In late January 1941 a party of soldiers and civilians crossed the border from Sudan into Italian-occupied Ethiopia. The men in uniform included British political advisors, some peculiar soldiers of fortune, and the shambling, eccentric and driven figure of Major Orde Wingate. There were priests of the Ethiopian Orthodox Church in their robes, and a group of aloof Ethiopians who looked very far from home as they assembled for a ceremony in the dried-up riverbed. Among them there was a very small, black-bearded man of bearing, a man who the British had been referring to as ‘Mr Smith.’ This was Haile Selassie the First, The King of Kings, Emperor of Ethiopia. A few months earlier he had been living in straitened circumstances in a cold villa just outside Bath. Now, thanks to the machinations of war, he was on his way to Addis Ababa to reclaim the throne of the 225th monarch in the House of David, in one of the greatest comebacks of all time.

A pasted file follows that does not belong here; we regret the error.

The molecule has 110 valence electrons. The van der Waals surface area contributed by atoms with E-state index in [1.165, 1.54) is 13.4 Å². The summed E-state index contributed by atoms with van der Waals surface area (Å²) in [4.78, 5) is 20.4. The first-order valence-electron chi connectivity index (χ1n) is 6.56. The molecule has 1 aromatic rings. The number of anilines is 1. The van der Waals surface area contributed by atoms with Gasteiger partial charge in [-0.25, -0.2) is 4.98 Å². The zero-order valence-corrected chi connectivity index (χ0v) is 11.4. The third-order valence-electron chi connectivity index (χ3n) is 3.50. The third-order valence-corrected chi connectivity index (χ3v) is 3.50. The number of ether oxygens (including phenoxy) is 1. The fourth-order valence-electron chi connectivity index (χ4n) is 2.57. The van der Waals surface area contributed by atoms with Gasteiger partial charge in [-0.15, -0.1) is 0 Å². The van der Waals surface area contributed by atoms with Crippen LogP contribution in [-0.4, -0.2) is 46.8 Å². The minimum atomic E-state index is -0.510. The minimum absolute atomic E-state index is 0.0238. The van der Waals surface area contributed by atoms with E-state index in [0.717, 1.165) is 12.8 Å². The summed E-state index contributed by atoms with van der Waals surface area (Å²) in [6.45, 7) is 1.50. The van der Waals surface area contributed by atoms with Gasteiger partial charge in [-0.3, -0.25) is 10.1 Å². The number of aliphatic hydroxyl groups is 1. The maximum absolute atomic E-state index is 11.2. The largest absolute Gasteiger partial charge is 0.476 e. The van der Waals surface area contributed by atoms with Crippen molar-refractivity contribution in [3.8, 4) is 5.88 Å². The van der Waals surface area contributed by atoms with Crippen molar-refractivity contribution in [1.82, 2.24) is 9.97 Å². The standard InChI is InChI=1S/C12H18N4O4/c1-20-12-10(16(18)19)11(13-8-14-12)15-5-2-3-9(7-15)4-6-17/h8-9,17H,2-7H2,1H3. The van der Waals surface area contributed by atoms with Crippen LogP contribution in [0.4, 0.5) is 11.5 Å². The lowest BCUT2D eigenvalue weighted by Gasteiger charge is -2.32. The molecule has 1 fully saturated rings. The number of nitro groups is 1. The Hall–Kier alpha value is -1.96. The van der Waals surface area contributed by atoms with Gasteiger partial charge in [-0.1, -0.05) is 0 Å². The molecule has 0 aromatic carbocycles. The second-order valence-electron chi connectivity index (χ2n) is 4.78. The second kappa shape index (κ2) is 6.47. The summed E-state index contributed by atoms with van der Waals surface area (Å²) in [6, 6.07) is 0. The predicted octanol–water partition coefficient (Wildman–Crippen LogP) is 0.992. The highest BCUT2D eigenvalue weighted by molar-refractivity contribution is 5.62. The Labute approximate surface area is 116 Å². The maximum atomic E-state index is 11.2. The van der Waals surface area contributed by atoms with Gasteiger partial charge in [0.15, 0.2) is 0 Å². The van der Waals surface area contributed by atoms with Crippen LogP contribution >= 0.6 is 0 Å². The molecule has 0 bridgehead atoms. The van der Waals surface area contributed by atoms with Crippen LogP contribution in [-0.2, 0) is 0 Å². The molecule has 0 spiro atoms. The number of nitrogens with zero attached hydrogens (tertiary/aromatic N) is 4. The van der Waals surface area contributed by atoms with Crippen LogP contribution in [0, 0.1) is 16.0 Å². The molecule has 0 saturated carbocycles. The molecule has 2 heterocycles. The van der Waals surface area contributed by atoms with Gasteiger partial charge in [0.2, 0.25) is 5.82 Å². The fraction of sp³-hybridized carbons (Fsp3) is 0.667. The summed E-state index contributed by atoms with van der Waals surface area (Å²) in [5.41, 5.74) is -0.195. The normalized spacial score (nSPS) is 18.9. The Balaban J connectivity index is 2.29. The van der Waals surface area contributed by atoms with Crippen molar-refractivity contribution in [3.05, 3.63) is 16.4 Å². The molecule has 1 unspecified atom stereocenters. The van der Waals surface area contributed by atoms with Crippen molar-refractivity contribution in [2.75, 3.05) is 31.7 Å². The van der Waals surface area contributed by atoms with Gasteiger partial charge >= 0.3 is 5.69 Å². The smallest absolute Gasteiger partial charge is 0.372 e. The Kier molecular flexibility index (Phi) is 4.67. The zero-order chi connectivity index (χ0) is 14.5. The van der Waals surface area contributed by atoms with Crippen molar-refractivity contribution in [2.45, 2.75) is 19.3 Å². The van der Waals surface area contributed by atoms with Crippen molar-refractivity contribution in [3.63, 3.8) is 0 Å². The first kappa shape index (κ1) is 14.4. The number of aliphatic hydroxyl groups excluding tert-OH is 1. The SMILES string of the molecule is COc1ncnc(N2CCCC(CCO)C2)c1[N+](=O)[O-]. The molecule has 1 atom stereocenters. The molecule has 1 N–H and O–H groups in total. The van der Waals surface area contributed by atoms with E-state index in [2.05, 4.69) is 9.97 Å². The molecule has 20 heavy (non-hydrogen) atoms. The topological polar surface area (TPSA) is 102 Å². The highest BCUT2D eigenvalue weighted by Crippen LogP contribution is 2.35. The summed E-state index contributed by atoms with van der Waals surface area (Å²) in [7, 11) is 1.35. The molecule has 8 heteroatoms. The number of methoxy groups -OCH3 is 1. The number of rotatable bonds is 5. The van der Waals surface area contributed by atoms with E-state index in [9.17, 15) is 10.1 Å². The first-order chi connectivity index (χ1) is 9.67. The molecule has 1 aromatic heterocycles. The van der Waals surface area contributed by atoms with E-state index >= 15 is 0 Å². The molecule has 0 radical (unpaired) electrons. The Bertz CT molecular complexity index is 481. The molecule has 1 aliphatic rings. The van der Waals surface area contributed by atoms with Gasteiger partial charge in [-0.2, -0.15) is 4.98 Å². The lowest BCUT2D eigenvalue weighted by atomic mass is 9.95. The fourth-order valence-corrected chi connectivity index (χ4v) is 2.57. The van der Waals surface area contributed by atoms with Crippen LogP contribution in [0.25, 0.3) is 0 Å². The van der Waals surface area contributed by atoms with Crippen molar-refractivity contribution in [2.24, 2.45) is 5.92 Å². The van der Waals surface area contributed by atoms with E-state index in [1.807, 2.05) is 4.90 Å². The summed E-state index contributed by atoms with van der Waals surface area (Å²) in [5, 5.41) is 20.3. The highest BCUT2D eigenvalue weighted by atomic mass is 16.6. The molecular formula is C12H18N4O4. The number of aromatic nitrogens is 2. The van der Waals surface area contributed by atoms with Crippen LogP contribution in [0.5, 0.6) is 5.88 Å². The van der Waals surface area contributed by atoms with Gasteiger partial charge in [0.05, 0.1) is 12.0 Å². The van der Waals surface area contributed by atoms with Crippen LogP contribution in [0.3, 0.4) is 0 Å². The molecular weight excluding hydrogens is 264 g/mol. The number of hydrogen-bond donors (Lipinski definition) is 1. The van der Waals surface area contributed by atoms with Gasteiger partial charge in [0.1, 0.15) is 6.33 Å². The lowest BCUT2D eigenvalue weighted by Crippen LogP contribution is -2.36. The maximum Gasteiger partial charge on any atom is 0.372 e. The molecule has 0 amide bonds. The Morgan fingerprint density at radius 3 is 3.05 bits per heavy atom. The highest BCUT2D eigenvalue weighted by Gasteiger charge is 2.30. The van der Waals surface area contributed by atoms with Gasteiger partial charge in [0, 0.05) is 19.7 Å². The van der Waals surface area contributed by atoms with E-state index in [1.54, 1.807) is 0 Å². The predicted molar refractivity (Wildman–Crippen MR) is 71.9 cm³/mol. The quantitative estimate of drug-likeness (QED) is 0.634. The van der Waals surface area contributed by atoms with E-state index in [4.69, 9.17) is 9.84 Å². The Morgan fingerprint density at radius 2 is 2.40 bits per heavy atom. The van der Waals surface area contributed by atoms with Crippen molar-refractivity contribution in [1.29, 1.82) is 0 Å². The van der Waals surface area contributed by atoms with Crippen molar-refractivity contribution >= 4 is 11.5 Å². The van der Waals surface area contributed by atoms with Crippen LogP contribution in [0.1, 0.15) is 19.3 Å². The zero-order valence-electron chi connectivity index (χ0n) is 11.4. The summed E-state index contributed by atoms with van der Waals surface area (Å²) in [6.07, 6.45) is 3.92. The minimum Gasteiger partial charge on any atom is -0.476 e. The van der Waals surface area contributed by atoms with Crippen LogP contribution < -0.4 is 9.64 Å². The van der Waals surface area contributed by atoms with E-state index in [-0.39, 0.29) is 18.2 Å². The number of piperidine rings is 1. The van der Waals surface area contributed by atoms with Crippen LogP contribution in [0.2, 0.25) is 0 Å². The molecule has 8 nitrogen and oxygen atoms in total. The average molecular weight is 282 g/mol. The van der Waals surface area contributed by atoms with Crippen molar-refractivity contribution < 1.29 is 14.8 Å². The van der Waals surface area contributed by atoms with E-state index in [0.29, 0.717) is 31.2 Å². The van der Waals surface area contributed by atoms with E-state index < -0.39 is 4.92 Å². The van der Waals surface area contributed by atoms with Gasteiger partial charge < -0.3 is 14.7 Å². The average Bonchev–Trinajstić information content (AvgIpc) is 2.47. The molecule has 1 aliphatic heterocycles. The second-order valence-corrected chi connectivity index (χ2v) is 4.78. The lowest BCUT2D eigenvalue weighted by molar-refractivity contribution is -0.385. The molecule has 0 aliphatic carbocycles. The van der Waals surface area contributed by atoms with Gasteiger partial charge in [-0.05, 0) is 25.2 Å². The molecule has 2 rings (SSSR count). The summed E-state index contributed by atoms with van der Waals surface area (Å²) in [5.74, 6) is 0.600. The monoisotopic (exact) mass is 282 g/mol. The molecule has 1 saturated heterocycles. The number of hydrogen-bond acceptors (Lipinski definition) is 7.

First published on CapX: read more here